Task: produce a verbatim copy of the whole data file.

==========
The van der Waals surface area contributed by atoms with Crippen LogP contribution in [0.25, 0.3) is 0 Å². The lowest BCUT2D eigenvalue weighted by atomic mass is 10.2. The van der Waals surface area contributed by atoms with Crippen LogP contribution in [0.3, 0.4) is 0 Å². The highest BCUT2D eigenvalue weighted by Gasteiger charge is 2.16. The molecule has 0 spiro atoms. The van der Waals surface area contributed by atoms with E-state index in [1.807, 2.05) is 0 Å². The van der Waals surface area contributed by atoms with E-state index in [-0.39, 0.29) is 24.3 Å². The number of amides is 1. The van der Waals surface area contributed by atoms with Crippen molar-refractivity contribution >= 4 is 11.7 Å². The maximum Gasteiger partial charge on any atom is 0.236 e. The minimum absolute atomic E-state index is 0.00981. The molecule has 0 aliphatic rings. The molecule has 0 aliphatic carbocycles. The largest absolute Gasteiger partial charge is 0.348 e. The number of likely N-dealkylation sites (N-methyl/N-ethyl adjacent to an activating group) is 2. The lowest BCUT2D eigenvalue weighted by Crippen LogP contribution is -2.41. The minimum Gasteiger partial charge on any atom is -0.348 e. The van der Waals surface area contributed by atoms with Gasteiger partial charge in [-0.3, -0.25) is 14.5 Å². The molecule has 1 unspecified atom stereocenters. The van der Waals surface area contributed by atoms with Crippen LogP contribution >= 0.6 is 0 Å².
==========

The van der Waals surface area contributed by atoms with Crippen LogP contribution in [0.25, 0.3) is 0 Å². The lowest BCUT2D eigenvalue weighted by atomic mass is 10.2. The van der Waals surface area contributed by atoms with Crippen LogP contribution in [0.3, 0.4) is 0 Å². The highest BCUT2D eigenvalue weighted by Gasteiger charge is 2.16. The molecule has 0 spiro atoms. The van der Waals surface area contributed by atoms with E-state index in [1.807, 2.05) is 0 Å². The van der Waals surface area contributed by atoms with E-state index in [-0.39, 0.29) is 24.3 Å². The number of amides is 1. The van der Waals surface area contributed by atoms with Crippen molar-refractivity contribution >= 4 is 11.7 Å². The maximum Gasteiger partial charge on any atom is 0.236 e. The minimum absolute atomic E-state index is 0.00981. The molecule has 0 aliphatic rings. The molecule has 0 aliphatic carbocycles. The largest absolute Gasteiger partial charge is 0.348 e. The number of likely N-dealkylation sites (N-methyl/N-ethyl adjacent to an activating group) is 2. The lowest BCUT2D eigenvalue weighted by Crippen LogP contribution is -2.41. The minimum Gasteiger partial charge on any atom is -0.348 e. The van der Waals surface area contributed by atoms with Gasteiger partial charge in [-0.3, -0.25) is 14.5 Å². The molecule has 1 unspecified atom stereocenters. The van der Waals surface area contributed by atoms with Crippen LogP contribution >= 0.6 is 0 Å².